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This year, Cox received the district’s Rookie Teacher of the Year Award for high schools. Keeping the focus on students is vital for any mentoring or induction program to succeed, says Julie Greenberg, a senior policy analyst at the National Council

on Teaching Quality in Washington, D.C. “If induction isn’t generating better [student] performance, then we’ve got to figure out something else to generJulie Greenberg ate performance gains,”

Greenberg says. “It’s not enough to just make [new] teachers happy. In some way, shape or form, you have to look at the performance of the kids.” RAVEN L. HILL is a writer based in Maryland. She specializes in education reporting and formerly worked at the Austin American-Statesman.

Getting support from the state and federal governments President Barack Obama has vowed to make improving teacher quality one of his administration’s hallmarks. School districts nationwide are hoping that funding from Obama’s American Recovery and Reinvestment Act of 2009 will help them fulfill the President’s vow at the local level. Approximately $100 billion of the $787 billion stimulus funds are earmarked for public education “We’re delighted to have the President’s agenda pointed toward public schools in this way,” says Susan Holley, associate executive director of the Texas Association of School Administrators. Districts can submit proposals to the U.S. Department of Education to fund specific projects. The stimulus funds will only be available for, at most, three years. The U.S. Department of Education guidelines dictate that school district proposals for funding must address long-term reforms in one of the following areas: • rigorous college- and career-ready standards and high-quality assessments;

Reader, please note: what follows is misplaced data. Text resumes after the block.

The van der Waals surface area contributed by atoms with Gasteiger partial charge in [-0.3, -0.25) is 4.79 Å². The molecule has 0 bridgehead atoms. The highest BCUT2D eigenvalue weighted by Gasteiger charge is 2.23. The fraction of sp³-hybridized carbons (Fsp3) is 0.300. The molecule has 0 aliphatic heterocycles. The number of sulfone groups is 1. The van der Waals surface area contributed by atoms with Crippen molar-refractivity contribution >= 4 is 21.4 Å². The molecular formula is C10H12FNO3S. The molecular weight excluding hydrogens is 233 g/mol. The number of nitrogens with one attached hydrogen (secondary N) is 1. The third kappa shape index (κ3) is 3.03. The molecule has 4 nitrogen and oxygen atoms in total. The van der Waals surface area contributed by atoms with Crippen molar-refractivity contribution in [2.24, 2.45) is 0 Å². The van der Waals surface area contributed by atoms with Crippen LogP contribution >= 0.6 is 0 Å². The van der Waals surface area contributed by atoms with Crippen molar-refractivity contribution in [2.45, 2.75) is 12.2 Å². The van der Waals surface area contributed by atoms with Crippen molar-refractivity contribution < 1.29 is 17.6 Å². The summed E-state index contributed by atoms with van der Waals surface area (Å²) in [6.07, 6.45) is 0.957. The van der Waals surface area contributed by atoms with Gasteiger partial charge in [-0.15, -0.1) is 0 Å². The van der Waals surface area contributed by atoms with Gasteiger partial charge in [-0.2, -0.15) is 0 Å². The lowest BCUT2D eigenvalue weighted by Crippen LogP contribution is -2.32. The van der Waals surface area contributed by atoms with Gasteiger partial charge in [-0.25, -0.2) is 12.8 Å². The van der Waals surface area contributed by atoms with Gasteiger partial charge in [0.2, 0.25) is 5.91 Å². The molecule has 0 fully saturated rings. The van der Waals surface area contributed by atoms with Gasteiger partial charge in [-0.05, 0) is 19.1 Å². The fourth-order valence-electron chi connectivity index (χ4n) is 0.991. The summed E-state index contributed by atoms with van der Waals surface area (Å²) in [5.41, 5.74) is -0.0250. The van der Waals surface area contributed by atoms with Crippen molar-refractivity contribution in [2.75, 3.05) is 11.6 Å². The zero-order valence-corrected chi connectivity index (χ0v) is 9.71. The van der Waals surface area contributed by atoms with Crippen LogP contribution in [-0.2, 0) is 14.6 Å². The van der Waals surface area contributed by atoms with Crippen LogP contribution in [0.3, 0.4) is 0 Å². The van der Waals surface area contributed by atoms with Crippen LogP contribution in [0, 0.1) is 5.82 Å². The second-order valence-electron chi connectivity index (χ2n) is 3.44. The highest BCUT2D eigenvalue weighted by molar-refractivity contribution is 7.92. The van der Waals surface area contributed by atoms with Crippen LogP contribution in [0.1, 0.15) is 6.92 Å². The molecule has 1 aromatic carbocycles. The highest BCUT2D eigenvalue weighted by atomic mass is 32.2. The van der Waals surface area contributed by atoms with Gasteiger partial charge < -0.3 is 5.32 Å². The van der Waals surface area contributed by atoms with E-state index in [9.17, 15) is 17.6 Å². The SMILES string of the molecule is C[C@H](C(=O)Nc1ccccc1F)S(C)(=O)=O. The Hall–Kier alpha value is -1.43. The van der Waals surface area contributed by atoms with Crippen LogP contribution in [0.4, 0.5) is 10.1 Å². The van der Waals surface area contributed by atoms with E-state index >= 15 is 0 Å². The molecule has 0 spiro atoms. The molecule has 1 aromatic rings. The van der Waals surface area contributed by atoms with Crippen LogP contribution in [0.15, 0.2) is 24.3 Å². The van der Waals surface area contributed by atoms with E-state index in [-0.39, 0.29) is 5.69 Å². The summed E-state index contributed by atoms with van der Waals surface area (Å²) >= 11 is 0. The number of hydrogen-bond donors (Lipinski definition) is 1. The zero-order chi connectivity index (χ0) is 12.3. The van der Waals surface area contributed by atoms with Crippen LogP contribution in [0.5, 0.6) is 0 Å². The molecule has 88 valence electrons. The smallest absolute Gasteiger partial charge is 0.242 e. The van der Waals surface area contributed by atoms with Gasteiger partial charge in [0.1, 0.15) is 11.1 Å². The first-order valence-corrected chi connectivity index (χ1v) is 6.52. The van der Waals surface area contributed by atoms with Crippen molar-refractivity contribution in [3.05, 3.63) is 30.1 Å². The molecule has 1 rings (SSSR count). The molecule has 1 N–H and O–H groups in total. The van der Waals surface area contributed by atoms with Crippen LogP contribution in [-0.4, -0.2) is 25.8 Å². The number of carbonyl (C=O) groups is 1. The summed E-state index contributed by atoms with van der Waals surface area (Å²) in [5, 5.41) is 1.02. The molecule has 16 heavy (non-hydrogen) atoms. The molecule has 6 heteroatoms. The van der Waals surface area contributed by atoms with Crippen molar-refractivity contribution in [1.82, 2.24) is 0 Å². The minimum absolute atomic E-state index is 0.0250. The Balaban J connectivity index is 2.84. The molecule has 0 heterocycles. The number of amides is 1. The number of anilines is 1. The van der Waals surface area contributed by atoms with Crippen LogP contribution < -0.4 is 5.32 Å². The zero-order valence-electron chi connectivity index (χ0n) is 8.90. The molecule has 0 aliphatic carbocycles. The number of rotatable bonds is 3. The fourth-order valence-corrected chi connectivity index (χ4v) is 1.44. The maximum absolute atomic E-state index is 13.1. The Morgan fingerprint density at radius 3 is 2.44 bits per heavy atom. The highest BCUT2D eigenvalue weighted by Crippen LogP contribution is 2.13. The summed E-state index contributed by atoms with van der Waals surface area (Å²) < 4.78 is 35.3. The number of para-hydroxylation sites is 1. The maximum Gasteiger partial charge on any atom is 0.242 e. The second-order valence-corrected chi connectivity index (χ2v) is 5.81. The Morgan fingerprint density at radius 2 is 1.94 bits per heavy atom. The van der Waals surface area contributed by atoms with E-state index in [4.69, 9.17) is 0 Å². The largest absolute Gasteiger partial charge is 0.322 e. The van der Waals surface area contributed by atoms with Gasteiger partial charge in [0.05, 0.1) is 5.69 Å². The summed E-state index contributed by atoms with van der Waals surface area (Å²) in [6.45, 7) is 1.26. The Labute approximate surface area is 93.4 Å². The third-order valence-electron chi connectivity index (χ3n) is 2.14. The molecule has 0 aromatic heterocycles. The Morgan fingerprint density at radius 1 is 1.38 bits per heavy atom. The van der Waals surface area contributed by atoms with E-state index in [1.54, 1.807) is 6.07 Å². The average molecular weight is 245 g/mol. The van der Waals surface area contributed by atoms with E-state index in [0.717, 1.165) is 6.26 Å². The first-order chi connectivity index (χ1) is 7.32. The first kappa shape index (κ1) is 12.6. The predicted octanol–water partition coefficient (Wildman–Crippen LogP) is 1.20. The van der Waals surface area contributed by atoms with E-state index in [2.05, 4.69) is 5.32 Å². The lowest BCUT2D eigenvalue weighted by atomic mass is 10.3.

better data systems to track student performance;

improved teacher quality, distribution and effectiveness, or;

support and interventions for low-performing schools.

Texas legislators also are looking at ways to improve teacher quality. Several bills have been proposed during this legislative session that would provide annual stipends to teacher-mentors; create scholarships to encourage students to pursue math and science teaching careers; and improve teacher-mentor assignments and coaching. Ed Fuller, a researcher at The University of Texas, says the state should pursue increased stipends or forgivable loans to put more qualified teachers in the pipeline, and that districts should pursue stimulus funds for innovative teacher prep programs, such as urban teacher residencies.

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